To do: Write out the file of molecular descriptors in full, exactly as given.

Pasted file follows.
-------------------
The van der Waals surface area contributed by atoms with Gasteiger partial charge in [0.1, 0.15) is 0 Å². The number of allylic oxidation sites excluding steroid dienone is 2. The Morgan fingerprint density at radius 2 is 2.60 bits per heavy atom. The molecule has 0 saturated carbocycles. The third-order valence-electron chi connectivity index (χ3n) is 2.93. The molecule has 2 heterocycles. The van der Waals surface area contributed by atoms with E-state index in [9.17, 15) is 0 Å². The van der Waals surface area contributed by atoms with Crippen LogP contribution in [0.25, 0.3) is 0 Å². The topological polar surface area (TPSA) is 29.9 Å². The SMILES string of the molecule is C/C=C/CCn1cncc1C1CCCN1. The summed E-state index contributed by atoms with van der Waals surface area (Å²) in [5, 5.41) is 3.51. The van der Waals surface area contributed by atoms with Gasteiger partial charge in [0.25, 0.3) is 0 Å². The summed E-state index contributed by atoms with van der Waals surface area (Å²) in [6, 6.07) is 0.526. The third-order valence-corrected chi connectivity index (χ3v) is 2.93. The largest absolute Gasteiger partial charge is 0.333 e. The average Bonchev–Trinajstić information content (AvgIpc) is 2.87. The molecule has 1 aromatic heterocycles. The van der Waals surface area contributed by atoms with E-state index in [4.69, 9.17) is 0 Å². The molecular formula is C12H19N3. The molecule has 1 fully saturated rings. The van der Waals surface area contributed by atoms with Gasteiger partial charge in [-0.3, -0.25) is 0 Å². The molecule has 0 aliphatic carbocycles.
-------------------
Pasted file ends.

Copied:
The van der Waals surface area contributed by atoms with Gasteiger partial charge in [0.1, 0.15) is 0 Å². The number of allylic oxidation sites excluding steroid dienone is 2. The Morgan fingerprint density at radius 2 is 2.60 bits per heavy atom. The molecule has 0 saturated carbocycles. The third-order valence-electron chi connectivity index (χ3n) is 2.93. The molecule has 2 heterocycles. The van der Waals surface area contributed by atoms with E-state index in [9.17, 15) is 0 Å². The van der Waals surface area contributed by atoms with Crippen LogP contribution in [0.25, 0.3) is 0 Å². The topological polar surface area (TPSA) is 29.9 Å². The SMILES string of the molecule is C/C=C/CCn1cncc1C1CCCN1. The summed E-state index contributed by atoms with van der Waals surface area (Å²) in [5, 5.41) is 3.51. The van der Waals surface area contributed by atoms with Gasteiger partial charge in [0.25, 0.3) is 0 Å². The summed E-state index contributed by atoms with van der Waals surface area (Å²) in [6, 6.07) is 0.526. The third-order valence-corrected chi connectivity index (χ3v) is 2.93. The largest absolute Gasteiger partial charge is 0.333 e. The average Bonchev–Trinajstić information content (AvgIpc) is 2.87. The molecule has 1 aromatic heterocycles. The van der Waals surface area contributed by atoms with E-state index in [4.69, 9.17) is 0 Å². The molecular formula is C12H19N3. The molecule has 1 fully saturated rings. The van der Waals surface area contributed by atoms with Gasteiger partial charge in [-0.3, -0.25) is 0 Å². The molecule has 0 aliphatic carbocycles.